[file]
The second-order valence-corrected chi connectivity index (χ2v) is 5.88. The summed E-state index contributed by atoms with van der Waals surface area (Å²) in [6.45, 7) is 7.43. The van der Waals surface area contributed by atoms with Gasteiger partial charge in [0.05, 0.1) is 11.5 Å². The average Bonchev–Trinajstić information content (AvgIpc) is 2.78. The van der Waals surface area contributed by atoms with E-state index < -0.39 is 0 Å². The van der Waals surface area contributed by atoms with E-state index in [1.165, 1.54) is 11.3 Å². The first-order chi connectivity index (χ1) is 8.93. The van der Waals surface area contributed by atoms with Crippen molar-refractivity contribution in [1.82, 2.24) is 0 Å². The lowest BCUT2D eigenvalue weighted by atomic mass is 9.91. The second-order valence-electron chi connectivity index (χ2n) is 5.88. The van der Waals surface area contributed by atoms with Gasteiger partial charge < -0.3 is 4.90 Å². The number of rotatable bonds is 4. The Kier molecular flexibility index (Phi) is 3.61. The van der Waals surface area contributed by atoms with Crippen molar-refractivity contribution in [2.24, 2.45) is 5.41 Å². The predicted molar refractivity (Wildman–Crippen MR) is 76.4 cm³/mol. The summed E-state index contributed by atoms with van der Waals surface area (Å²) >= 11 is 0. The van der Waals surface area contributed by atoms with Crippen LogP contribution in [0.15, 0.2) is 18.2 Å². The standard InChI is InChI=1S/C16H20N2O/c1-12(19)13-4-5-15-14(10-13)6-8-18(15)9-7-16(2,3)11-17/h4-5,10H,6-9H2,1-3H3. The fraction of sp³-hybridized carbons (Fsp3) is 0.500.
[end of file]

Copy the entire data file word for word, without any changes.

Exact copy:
The second-order valence-corrected chi connectivity index (χ2v) is 5.88. The summed E-state index contributed by atoms with van der Waals surface area (Å²) in [6.45, 7) is 7.43. The van der Waals surface area contributed by atoms with Gasteiger partial charge in [0.05, 0.1) is 11.5 Å². The average Bonchev–Trinajstić information content (AvgIpc) is 2.78. The van der Waals surface area contributed by atoms with E-state index < -0.39 is 0 Å². The van der Waals surface area contributed by atoms with E-state index in [1.165, 1.54) is 11.3 Å². The first-order chi connectivity index (χ1) is 8.93. The van der Waals surface area contributed by atoms with Crippen molar-refractivity contribution in [1.82, 2.24) is 0 Å². The lowest BCUT2D eigenvalue weighted by atomic mass is 9.91. The second-order valence-electron chi connectivity index (χ2n) is 5.88. The van der Waals surface area contributed by atoms with Gasteiger partial charge < -0.3 is 4.90 Å². The number of rotatable bonds is 4. The Kier molecular flexibility index (Phi) is 3.61. The van der Waals surface area contributed by atoms with Crippen molar-refractivity contribution in [2.24, 2.45) is 5.41 Å². The predicted molar refractivity (Wildman–Crippen MR) is 76.4 cm³/mol. The summed E-state index contributed by atoms with van der Waals surface area (Å²) >= 11 is 0. The van der Waals surface area contributed by atoms with Crippen LogP contribution in [0.15, 0.2) is 18.2 Å². The standard InChI is InChI=1S/C16H20N2O/c1-12(19)13-4-5-15-14(10-13)6-8-18(15)9-7-16(2,3)11-17/h4-5,10H,6-9H2,1-3H3. The fraction of sp³-hybridized carbons (Fsp3) is 0.500.